Specifically, CBP will remind applicants to take their entrance exam, help them schedule it, and provide them with unspecified “helpful information” about the test, which about half of applicants fail. Accenture will then help them schedule medical exams and fitness tests. CBP says applicants also need encouragement to complete job interviews and polygraph and drug tests. The “one-on-one encouragement and guidance” will include texts, calls, and emails. The agency says its applicants will “loose (sic) interest” and seek higher-paying jobs without such a hands-on approach. A CBP spokesperson, who requested anonymity, says Accenture’s work will help applicants complete tasks “in a timely manner” and “should speed up the time to hire” them. 

A former Department of Homeland Security official says, “In the long run, it’s a pricey but not crazy deal.” The official says it makes sense to assist applicants, particularly because CBP will need to attract far more than 7,500 applicants to fill the potential openings. “If 10 percent of the people don’t respond quickly, or they don’t respond at all…all of a sudden you’re talking about thousands of them,” the officials adds. “And then your ability to get things done diminishes pretty rapidly.”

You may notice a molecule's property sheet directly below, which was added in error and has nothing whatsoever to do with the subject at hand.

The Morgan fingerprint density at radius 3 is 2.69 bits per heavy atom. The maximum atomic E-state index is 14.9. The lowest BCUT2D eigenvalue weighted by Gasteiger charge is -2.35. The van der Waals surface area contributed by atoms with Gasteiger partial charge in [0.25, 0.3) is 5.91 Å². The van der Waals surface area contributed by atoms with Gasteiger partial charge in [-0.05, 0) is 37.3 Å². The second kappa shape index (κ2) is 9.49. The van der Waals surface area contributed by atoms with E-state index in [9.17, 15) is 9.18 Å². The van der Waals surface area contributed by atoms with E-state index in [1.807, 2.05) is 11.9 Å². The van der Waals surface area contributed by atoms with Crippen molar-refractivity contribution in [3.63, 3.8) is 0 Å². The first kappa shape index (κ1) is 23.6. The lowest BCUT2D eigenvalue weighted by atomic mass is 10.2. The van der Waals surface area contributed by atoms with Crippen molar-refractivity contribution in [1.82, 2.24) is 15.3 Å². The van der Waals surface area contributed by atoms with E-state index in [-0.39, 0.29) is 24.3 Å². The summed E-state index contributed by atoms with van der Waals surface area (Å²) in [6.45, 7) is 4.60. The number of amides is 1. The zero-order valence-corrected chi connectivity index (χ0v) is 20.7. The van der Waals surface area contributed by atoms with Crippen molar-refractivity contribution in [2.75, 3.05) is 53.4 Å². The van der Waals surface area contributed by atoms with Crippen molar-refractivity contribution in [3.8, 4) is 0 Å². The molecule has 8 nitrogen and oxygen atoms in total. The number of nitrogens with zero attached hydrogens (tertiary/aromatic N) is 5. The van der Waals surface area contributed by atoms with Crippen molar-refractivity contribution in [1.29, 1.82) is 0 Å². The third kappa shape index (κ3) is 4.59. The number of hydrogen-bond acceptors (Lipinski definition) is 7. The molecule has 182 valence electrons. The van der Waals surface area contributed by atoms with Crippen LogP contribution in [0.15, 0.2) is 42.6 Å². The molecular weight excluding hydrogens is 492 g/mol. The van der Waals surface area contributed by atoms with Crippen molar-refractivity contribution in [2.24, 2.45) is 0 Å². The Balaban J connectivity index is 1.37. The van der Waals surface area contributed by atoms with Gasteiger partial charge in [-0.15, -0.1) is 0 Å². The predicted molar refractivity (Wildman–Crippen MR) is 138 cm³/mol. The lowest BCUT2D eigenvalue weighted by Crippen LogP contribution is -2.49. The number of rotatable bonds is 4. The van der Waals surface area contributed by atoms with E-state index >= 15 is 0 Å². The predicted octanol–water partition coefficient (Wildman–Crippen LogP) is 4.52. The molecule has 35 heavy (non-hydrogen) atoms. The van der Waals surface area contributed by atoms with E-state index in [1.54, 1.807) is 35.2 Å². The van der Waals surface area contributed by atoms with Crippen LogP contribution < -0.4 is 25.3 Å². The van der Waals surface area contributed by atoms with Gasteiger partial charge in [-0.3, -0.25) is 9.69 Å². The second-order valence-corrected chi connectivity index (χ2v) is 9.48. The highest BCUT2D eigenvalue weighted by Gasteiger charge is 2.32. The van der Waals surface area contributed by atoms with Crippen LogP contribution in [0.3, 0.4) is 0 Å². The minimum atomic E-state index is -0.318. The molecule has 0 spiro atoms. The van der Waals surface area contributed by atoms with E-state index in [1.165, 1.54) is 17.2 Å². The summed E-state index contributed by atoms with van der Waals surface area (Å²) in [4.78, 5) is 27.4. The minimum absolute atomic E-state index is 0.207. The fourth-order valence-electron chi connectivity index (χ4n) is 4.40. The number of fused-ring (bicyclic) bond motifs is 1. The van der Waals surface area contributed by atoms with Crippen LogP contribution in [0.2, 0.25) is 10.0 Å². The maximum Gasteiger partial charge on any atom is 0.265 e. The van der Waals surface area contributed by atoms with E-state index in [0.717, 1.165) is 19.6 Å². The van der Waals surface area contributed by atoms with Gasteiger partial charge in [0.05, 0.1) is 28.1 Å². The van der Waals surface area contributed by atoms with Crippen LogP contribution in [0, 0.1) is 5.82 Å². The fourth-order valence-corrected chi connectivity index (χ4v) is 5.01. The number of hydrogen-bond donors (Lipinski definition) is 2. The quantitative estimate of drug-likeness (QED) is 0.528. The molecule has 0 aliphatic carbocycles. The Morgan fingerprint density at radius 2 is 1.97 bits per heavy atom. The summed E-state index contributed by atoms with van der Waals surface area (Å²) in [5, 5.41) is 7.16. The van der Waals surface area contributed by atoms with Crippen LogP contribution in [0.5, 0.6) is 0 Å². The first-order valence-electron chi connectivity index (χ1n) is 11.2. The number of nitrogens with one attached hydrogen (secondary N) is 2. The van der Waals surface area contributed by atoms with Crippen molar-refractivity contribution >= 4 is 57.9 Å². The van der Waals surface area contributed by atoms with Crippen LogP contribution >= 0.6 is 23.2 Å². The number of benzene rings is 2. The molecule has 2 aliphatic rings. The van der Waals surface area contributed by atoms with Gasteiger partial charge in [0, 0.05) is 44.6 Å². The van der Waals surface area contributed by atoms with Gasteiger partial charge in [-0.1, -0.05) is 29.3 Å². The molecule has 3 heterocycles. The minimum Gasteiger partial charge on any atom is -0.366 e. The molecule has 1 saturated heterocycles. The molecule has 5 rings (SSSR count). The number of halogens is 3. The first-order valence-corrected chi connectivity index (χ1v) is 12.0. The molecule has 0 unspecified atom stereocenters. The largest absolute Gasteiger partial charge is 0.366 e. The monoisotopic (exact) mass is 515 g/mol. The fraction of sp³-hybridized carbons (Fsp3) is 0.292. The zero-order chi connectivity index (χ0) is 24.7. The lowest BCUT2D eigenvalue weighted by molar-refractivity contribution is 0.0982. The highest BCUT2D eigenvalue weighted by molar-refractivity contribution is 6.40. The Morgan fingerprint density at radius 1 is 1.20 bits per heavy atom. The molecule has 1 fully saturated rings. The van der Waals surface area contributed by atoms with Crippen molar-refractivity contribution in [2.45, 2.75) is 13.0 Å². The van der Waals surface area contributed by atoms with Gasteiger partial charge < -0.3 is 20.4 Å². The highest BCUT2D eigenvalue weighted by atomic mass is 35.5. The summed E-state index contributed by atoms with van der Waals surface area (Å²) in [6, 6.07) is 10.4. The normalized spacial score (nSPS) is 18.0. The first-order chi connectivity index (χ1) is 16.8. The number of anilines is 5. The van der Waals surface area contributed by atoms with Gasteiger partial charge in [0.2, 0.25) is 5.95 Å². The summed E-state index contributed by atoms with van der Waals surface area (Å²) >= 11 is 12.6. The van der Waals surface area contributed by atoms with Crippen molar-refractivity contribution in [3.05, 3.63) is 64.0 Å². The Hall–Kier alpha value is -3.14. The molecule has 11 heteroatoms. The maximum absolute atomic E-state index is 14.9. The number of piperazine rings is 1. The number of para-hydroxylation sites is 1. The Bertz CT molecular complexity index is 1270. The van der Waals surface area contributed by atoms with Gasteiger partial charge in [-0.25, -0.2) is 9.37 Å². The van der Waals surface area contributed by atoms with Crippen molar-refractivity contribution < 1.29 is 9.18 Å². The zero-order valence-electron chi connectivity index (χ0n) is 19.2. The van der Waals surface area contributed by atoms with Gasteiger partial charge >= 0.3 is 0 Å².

CBP Commissioner Kevin McAleenan painted a grim picture of his agency’s hiring challenges in a memo last year. He noted that CBP had lost nearly 400 Border Patrol agents per year between 2013 and 2016 as it struggled to compete with other law enforcement agencies. One of the major challenges is that Border Patrol agents have to work in remote locations, unlike US Immigration and Customs Enforcement officers who work in and around major cities. McAleenan also said ICE had an advantage over CBP because it does not require applicants to take a polygraph test. The Associated Press reported last year that two-thirds of CBP applicants fail the test, more than twice the rate at eight law enforcement agencies across the country from which the AP obtained records. 

The solicitation that Accenture won last year was designed to help CBP meet the hiring goals set by Trump’s executive order. But after the inspector general concluded that CBP had failed to justify the need for the additional capacity, a DHS spokesman said hiring the additional agents was only a “goal.”